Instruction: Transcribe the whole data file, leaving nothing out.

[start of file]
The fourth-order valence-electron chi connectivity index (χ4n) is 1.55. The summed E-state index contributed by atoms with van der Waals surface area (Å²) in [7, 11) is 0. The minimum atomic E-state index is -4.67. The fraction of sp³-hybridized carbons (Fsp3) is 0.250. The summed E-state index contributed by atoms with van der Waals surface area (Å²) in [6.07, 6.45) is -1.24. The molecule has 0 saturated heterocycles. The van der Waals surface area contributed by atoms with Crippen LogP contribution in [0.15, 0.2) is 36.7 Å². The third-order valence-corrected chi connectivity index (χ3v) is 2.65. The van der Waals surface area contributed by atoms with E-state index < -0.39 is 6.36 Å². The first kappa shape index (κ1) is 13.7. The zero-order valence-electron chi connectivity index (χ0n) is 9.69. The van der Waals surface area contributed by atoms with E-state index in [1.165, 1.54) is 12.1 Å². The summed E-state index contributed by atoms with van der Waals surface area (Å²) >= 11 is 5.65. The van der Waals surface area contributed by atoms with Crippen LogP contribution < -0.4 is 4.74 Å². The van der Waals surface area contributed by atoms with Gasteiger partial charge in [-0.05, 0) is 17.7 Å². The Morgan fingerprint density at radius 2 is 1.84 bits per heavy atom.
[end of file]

The fourth-order valence-electron chi connectivity index (χ4n) is 1.55. The summed E-state index contributed by atoms with van der Waals surface area (Å²) in [7, 11) is 0. The minimum atomic E-state index is -4.67. The fraction of sp³-hybridized carbons (Fsp3) is 0.250. The summed E-state index contributed by atoms with van der Waals surface area (Å²) in [6.07, 6.45) is -1.24. The molecule has 0 saturated heterocycles. The van der Waals surface area contributed by atoms with Crippen LogP contribution in [0.15, 0.2) is 36.7 Å². The third-order valence-corrected chi connectivity index (χ3v) is 2.65. The van der Waals surface area contributed by atoms with E-state index < -0.39 is 6.36 Å². The first kappa shape index (κ1) is 13.7. The zero-order valence-electron chi connectivity index (χ0n) is 9.69. The van der Waals surface area contributed by atoms with E-state index in [1.165, 1.54) is 12.1 Å². The summed E-state index contributed by atoms with van der Waals surface area (Å²) >= 11 is 5.65. The van der Waals surface area contributed by atoms with Crippen LogP contribution < -0.4 is 4.74 Å². The van der Waals surface area contributed by atoms with Gasteiger partial charge in [-0.05, 0) is 17.7 Å². The Morgan fingerprint density at radius 2 is 1.84 bits per heavy atom.